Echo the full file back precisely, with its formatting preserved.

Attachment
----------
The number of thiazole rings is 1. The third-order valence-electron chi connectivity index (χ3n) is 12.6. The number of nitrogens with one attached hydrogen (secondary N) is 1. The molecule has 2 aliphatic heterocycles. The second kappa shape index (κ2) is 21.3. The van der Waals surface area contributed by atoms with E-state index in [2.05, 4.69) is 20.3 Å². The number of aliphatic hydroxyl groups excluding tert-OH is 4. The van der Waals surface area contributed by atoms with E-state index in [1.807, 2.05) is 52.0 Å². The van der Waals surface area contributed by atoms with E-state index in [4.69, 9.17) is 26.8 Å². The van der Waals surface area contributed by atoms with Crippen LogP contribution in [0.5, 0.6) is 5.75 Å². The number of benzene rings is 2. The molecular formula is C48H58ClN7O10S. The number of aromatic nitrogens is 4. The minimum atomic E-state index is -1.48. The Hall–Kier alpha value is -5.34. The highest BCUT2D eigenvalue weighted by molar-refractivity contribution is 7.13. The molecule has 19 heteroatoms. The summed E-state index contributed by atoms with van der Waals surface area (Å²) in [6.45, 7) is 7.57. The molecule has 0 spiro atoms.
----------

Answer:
The number of thiazole rings is 1. The third-order valence-electron chi connectivity index (χ3n) is 12.6. The number of nitrogens with one attached hydrogen (secondary N) is 1. The molecule has 2 aliphatic heterocycles. The second kappa shape index (κ2) is 21.3. The van der Waals surface area contributed by atoms with E-state index in [2.05, 4.69) is 20.3 Å². The number of aliphatic hydroxyl groups excluding tert-OH is 4. The van der Waals surface area contributed by atoms with E-state index in [1.807, 2.05) is 52.0 Å². The van der Waals surface area contributed by atoms with E-state index in [4.69, 9.17) is 26.8 Å². The van der Waals surface area contributed by atoms with Crippen LogP contribution in [0.5, 0.6) is 5.75 Å². The number of benzene rings is 2. The molecular formula is C48H58ClN7O10S. The number of aromatic nitrogens is 4. The minimum atomic E-state index is -1.48. The Hall–Kier alpha value is -5.34. The highest BCUT2D eigenvalue weighted by molar-refractivity contribution is 7.13. The molecule has 19 heteroatoms. The summed E-state index contributed by atoms with van der Waals surface area (Å²) in [6.45, 7) is 7.57. The molecule has 0 spiro atoms.